5K races are great. Most people in reasonable shape can do it, and even if you trod along at a very leisurely pace, the race is over within 30 minutes. You don’t have to train for months or go through a carb loading ritual, and for most, recovery is a non-existent problem.
But where’s the fun in spending over 20 minutes to finish a 5K?
These short distance races are where you can go full out for the entire duration. You can maintain a rate of speed which is otherwise hard to sustain in distances of half-marathon and beyond. It’s like a road version of your speedy track workouts, but a social event like most road races.
And shoes – that’s what we’re here for, yes? You need good running shoes to make the best of those 20 minutes. So the $100 question is – which one should you get?
5K is one event where racing flats come in handy. The fact that they do not possess a lot of cushioning is immaterial given the short distance. In lieu, you get a featherweight shoe with superlative road grip – exactly what you need for a 5K.
On the following list, most of the shoes loosely belong to the category of racing flats. We say ‘loosely’ because technically speaking, only the zero-drop Saucony Endorphin Racer 2 qualifies as a true racing ‘flat.’ The Takumi Sen 3, Mizuno Ekiden 11, and the New Balance Hanzo are very close to flats but have a few millimeters of offset.
Others like the Asics DS Racer, Brooks Hyperion, and the Nike Streak LT2 are ‘racers’ rather than unadulterated flats.
One of the solereview’s selection criteria was to choose shoes with a DSP outsole. A Dual-Stencil-Process (DSP) construction uses small pieces of outsole rubber attached to a fabric base.
A DSP outsole construction gives the shoe a superior grip advantage, as the small lugs do a far better job than regular rubber slabs. And boy, does it feel good on short runs; the crunching sound which the DSP makes when gripping the road is addictive. That, and there’s a far better sense of connection with the road.
In the spirit of brand diversity, we’ve put together recommendations from various manufacturers, so not all models have a DSP outsole. To make the selection process easier, the following comparison table tells you which models use DSP, and which do not.
|Asics Gel-DS Racer 11||DSP+rubber||8 mm||Amazon|
|adidas Takumi Sen 3||Mostly DSP||9 mm||Amazon|
|Brooks Hyperion||Rubber lugs||10 mm||Amazon|
|Mizuno Wave Ekiden 11||100% DSP outsole||6 mm||Amazon|
|New Balance Hanzo S||Mostly DSP||4 mm||Amazon|
|Nike Zoom Streak LT3||Rubber lugs||4 mm||Amazon|
|Saucony Endorphin Racer 2||Rubber lugs||0 mm||Amazon|
1) Asics Gel DS Racer 11
Considering its 18 mm rearfoot stack and the 8 mm offset, the DS Racer isn’t a flat.
Nonetheless, it’s a very fast shoe. The DSP forefoot provides a sticky hold on running surfaces, and the lightweight upper delivers a smooth and secure fit. And don’t worry about the small and barely noticeable medial-post, even if you don’t normally wear running shoes with one.
2) adidas adizero Takumi Sen 3
We have to thank Japan for this one. The land of the rising sun is also the land of excellent racing flats, and the Takumi Sen has crossed the Pacific Ocean to stateside. The Takumi Sen’s price tag is outrageous, but it is packed with goodies.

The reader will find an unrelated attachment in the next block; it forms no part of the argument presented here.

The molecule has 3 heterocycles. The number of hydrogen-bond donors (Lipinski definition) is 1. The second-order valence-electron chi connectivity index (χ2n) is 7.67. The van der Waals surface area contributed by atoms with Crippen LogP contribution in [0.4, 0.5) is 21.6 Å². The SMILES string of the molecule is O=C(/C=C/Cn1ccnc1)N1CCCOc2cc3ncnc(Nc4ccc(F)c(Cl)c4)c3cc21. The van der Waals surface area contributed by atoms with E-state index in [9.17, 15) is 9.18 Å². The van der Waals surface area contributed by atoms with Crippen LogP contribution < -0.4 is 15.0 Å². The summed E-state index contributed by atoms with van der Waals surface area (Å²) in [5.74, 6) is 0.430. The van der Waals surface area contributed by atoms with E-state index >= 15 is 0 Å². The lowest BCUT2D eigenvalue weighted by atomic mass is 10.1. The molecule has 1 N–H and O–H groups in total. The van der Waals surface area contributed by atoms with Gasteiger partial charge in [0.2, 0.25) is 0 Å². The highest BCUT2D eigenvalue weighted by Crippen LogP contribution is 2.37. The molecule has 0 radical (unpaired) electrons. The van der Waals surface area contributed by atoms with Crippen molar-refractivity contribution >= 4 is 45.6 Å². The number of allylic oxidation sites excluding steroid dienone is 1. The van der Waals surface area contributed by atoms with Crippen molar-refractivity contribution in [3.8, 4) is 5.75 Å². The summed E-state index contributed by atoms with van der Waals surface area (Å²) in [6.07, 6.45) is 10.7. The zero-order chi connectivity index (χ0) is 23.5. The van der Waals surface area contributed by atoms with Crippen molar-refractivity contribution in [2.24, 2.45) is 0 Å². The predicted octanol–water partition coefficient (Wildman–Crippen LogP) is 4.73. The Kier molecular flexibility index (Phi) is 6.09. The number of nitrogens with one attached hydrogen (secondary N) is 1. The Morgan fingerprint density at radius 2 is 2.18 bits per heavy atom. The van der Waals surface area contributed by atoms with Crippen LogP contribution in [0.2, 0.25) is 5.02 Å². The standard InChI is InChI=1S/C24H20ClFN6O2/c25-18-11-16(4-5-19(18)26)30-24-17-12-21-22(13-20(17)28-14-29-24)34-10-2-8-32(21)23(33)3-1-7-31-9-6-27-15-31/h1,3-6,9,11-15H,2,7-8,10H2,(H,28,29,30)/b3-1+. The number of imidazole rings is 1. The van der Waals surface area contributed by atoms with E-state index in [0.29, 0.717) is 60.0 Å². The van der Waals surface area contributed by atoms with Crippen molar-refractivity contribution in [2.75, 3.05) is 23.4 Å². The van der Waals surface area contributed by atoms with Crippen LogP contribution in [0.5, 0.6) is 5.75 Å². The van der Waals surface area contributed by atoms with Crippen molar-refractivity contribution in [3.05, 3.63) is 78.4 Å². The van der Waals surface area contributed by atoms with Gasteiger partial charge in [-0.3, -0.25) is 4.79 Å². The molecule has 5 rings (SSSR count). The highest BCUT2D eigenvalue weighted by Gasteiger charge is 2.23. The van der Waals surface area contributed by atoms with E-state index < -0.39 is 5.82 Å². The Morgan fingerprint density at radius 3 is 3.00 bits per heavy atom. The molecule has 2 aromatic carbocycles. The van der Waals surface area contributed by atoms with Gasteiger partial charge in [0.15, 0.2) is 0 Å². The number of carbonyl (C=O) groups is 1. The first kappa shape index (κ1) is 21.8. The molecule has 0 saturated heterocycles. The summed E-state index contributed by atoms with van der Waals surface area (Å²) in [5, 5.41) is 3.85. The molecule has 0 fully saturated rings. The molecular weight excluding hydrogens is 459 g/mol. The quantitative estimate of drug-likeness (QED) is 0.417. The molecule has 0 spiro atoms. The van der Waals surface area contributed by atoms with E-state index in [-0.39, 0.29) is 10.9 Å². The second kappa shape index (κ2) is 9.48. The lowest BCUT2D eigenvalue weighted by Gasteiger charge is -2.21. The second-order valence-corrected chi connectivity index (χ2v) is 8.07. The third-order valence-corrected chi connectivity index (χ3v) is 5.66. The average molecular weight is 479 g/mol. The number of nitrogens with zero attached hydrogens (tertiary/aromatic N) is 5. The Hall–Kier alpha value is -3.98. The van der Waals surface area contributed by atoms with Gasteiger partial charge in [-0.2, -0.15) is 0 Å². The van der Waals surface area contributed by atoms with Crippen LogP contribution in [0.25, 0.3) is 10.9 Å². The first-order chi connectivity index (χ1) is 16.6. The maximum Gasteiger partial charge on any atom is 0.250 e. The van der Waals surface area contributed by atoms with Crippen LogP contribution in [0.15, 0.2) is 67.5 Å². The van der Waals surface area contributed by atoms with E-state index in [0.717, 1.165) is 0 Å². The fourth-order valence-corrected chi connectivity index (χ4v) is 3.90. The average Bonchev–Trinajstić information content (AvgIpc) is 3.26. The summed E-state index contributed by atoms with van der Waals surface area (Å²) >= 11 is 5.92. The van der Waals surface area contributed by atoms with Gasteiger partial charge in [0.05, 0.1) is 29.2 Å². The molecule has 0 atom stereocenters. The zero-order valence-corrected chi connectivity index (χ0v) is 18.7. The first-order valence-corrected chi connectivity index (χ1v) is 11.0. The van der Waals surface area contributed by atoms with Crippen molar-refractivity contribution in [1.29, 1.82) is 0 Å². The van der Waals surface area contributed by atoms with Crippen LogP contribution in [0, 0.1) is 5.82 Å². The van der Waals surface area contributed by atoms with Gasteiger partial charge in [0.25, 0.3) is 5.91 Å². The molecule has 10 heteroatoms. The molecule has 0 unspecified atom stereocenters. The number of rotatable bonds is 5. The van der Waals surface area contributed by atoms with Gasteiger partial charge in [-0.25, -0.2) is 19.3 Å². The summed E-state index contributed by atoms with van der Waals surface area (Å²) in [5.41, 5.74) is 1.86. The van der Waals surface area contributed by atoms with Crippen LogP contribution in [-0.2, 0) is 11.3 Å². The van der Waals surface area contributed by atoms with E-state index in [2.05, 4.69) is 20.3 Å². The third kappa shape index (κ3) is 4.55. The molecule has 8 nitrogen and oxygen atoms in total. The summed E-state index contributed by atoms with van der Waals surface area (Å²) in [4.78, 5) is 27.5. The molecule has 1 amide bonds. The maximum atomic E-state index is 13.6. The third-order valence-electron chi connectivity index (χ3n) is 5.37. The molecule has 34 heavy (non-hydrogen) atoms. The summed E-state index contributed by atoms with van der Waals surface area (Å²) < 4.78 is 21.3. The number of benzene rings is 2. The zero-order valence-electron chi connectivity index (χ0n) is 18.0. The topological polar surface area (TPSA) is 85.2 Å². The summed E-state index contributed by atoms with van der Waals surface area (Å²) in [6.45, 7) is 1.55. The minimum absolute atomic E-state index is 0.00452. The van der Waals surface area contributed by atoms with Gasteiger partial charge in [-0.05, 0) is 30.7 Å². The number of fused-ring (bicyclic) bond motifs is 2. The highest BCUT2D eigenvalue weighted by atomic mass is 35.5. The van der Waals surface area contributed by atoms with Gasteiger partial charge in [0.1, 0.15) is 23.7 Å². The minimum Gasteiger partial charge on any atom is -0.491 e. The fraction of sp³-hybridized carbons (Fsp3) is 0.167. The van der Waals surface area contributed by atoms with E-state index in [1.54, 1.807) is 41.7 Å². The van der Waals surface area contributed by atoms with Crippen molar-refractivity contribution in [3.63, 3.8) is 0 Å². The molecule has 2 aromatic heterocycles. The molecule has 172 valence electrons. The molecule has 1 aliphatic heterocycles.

The outsole is nearly all DSP (Quickstrike) which produces an amazing level of grip. The forefoot is Boost infused, so there’s quality cushioning available despite the thin midsole stack.
3) Brooks Hyperion
At just over 6 ounces, the Hyperion is a speedy racing shoe. It’s also got a 10 mm heel offset and a rearfoot stack higher than the most on this list, so the cushioning level is similar to the Asics DS Racer.
4) Mizuno Wave Ekiden 11
The Ekiden is the only shoe on this list with a full-coverage DSP outsole – in other words, it’s the road equivalent of a track spike. The outsole provides a stupendous amount of grip, the firm midsole feels fast, and the breathable upper works just right for those fiery 5K races.
5) New Balance Hanzo S
The Hanzo is New Balance’s newest semi-flat, and another Japan-targeted racer.
It’s surprisingly well put together for a shoe which weighs a mere 6.5 oz/185 grams; the DSP forefoot outsole is flanked by multiple rubber slabs, and the upper has synthetic layering, molding and what not – all while fitting extremely well.
6) Nike Zoom Streak LT3
The LT3 might not have a sticky DSP forefoot, but it is the most affordable shoe on this list.
A retail price in double digits makes it better value for money than its peers, and a sub 6-ounce weight makes it suitable for quick 5K races.
The midfoot has a shank for snappy transitions, and the heel has a Zoom Air unit for added cushioning. Not a flat by any standard, but rather a fast racer with a cushioned ride.
7) Saucony Endorphin Racer 2
Out of all the shoes recommended today, the Saucony Endorphin Racer 2 happens to be the only true racing flat. Not only does it come with a zero drop midsole, but the upper also takes a deconstructed approach to design. The padding on the heel and tongue is near to none, and the upper stays away from any layering.
A zero drop midsole does not necessarily translate into a lack of cushioning. The entire forefoot is made of Saucony’s bouncy Everun (painted black on the sides), so forefoot strikers will benefit from a responsive ride quality.
The Endorphin Racer 2’s 4 ounce/115 gram weight is an absolute shocker; more so considering the rubber outsole and the Everun forefoot – it is more than 50% lighter than many on this list.
But if you’re used to other members of the Endorphin family, this won’t come as a surprise. After all, the Endorphin track spike version weighs a mind-boggling 2.8 ounces. No wonder Saucony has most of the high school track and XC market stitched up.